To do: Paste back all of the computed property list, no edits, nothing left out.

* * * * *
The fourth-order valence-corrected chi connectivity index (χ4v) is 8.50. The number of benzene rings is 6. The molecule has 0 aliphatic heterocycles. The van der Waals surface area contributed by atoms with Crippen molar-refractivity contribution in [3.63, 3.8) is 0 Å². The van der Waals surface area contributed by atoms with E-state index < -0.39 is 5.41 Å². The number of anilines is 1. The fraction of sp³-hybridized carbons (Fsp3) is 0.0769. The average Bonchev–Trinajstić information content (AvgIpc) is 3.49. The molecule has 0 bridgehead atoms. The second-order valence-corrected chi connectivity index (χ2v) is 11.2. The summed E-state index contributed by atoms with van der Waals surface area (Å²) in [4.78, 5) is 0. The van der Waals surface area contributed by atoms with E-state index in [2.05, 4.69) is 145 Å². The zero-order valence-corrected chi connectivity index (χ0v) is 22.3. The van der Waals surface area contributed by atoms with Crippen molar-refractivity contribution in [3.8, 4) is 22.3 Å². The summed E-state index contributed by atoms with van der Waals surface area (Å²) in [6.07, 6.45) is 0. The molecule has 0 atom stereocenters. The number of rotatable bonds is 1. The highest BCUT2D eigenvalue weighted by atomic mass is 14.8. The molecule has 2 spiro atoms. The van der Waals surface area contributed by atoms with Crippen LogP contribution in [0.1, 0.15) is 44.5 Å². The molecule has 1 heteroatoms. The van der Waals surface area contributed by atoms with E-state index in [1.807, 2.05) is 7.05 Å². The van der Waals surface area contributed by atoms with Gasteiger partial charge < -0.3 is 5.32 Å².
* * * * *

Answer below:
The fourth-order valence-corrected chi connectivity index (χ4v) is 8.50. The number of benzene rings is 6. The molecule has 0 aliphatic heterocycles. The van der Waals surface area contributed by atoms with Crippen molar-refractivity contribution in [3.63, 3.8) is 0 Å². The van der Waals surface area contributed by atoms with E-state index < -0.39 is 5.41 Å². The number of anilines is 1. The fraction of sp³-hybridized carbons (Fsp3) is 0.0769. The average Bonchev–Trinajstić information content (AvgIpc) is 3.49. The molecule has 0 bridgehead atoms. The second-order valence-corrected chi connectivity index (χ2v) is 11.2. The summed E-state index contributed by atoms with van der Waals surface area (Å²) in [4.78, 5) is 0. The van der Waals surface area contributed by atoms with E-state index in [2.05, 4.69) is 145 Å². The zero-order valence-corrected chi connectivity index (χ0v) is 22.3. The van der Waals surface area contributed by atoms with Crippen molar-refractivity contribution in [3.8, 4) is 22.3 Å². The summed E-state index contributed by atoms with van der Waals surface area (Å²) in [6.07, 6.45) is 0. The molecule has 0 atom stereocenters. The number of rotatable bonds is 1. The highest BCUT2D eigenvalue weighted by atomic mass is 14.8. The molecule has 2 spiro atoms. The van der Waals surface area contributed by atoms with Crippen LogP contribution in [0.1, 0.15) is 44.5 Å². The molecule has 1 heteroatoms. The van der Waals surface area contributed by atoms with E-state index in [1.807, 2.05) is 7.05 Å². The van der Waals surface area contributed by atoms with Gasteiger partial charge < -0.3 is 5.32 Å².